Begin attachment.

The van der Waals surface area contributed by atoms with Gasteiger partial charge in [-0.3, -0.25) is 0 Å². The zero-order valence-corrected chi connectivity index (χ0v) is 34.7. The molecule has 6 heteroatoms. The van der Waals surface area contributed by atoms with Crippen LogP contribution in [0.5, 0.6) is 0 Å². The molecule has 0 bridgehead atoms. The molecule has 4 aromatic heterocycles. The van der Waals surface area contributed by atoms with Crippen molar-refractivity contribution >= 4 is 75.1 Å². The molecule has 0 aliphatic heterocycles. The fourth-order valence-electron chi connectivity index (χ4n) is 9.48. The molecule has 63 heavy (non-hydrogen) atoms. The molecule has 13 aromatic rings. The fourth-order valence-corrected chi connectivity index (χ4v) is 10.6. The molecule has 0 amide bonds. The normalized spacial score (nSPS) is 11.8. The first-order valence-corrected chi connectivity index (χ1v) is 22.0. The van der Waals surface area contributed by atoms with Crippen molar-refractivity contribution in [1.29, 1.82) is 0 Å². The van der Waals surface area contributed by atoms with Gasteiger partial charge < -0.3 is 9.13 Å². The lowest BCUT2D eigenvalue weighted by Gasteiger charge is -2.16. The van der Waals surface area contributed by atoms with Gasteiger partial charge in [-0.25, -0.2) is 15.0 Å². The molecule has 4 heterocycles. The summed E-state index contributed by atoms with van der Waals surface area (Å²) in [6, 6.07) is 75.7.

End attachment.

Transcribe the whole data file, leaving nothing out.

The van der Waals surface area contributed by atoms with Gasteiger partial charge in [-0.3, -0.25) is 0 Å². The zero-order valence-corrected chi connectivity index (χ0v) is 34.7. The molecule has 6 heteroatoms. The van der Waals surface area contributed by atoms with Crippen LogP contribution in [0.5, 0.6) is 0 Å². The molecule has 0 bridgehead atoms. The molecule has 4 aromatic heterocycles. The van der Waals surface area contributed by atoms with Crippen molar-refractivity contribution >= 4 is 75.1 Å². The molecule has 0 aliphatic heterocycles. The fourth-order valence-electron chi connectivity index (χ4n) is 9.48. The molecule has 63 heavy (non-hydrogen) atoms. The molecule has 13 aromatic rings. The fourth-order valence-corrected chi connectivity index (χ4v) is 10.6. The molecule has 0 amide bonds. The normalized spacial score (nSPS) is 11.8. The first-order valence-corrected chi connectivity index (χ1v) is 22.0. The van der Waals surface area contributed by atoms with Crippen molar-refractivity contribution in [1.29, 1.82) is 0 Å². The van der Waals surface area contributed by atoms with Gasteiger partial charge < -0.3 is 9.13 Å². The lowest BCUT2D eigenvalue weighted by Gasteiger charge is -2.16. The van der Waals surface area contributed by atoms with Gasteiger partial charge in [-0.25, -0.2) is 15.0 Å². The molecule has 4 heterocycles. The summed E-state index contributed by atoms with van der Waals surface area (Å²) in [6, 6.07) is 75.7.